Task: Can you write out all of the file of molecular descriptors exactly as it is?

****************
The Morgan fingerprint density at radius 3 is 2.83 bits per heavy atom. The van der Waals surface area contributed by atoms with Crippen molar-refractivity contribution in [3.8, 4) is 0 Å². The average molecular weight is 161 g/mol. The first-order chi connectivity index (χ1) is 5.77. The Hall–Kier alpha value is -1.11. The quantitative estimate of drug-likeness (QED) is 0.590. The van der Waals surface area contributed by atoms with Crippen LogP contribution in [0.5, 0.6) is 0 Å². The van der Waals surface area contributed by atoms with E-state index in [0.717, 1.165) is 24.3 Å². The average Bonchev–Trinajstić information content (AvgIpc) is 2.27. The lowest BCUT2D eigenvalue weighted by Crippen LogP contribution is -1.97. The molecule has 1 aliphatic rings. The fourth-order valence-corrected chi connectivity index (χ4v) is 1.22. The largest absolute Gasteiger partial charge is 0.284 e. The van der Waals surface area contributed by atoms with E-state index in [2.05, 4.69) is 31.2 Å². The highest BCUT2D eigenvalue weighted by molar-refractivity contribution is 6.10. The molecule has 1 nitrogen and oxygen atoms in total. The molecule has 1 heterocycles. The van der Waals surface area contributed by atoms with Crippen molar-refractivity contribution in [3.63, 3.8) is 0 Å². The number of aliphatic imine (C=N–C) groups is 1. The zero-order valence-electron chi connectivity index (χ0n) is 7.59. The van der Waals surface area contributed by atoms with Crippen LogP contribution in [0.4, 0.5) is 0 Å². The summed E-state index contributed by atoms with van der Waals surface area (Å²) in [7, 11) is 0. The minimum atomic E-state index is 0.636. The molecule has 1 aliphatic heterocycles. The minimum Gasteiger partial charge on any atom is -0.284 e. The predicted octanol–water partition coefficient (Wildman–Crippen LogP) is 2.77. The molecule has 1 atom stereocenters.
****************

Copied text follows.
The Morgan fingerprint density at radius 3 is 2.83 bits per heavy atom. The van der Waals surface area contributed by atoms with Crippen molar-refractivity contribution in [3.8, 4) is 0 Å². The average molecular weight is 161 g/mol. The first-order chi connectivity index (χ1) is 5.77. The Hall–Kier alpha value is -1.11. The quantitative estimate of drug-likeness (QED) is 0.590. The van der Waals surface area contributed by atoms with Crippen LogP contribution in [0.5, 0.6) is 0 Å². The van der Waals surface area contributed by atoms with E-state index in [0.717, 1.165) is 24.3 Å². The average Bonchev–Trinajstić information content (AvgIpc) is 2.27. The lowest BCUT2D eigenvalue weighted by Crippen LogP contribution is -1.97. The molecule has 1 aliphatic rings. The fourth-order valence-corrected chi connectivity index (χ4v) is 1.22. The largest absolute Gasteiger partial charge is 0.284 e. The van der Waals surface area contributed by atoms with E-state index in [2.05, 4.69) is 31.2 Å². The highest BCUT2D eigenvalue weighted by molar-refractivity contribution is 6.10. The molecule has 1 nitrogen and oxygen atoms in total. The molecule has 1 heterocycles. The van der Waals surface area contributed by atoms with Crippen molar-refractivity contribution in [3.63, 3.8) is 0 Å². The number of aliphatic imine (C=N–C) groups is 1. The zero-order valence-electron chi connectivity index (χ0n) is 7.59. The van der Waals surface area contributed by atoms with Crippen LogP contribution in [0.4, 0.5) is 0 Å². The summed E-state index contributed by atoms with van der Waals surface area (Å²) in [7, 11) is 0. The minimum atomic E-state index is 0.636. The molecule has 1 aliphatic heterocycles. The minimum Gasteiger partial charge on any atom is -0.284 e. The predicted octanol–water partition coefficient (Wildman–Crippen LogP) is 2.77. The molecule has 1 atom stereocenters.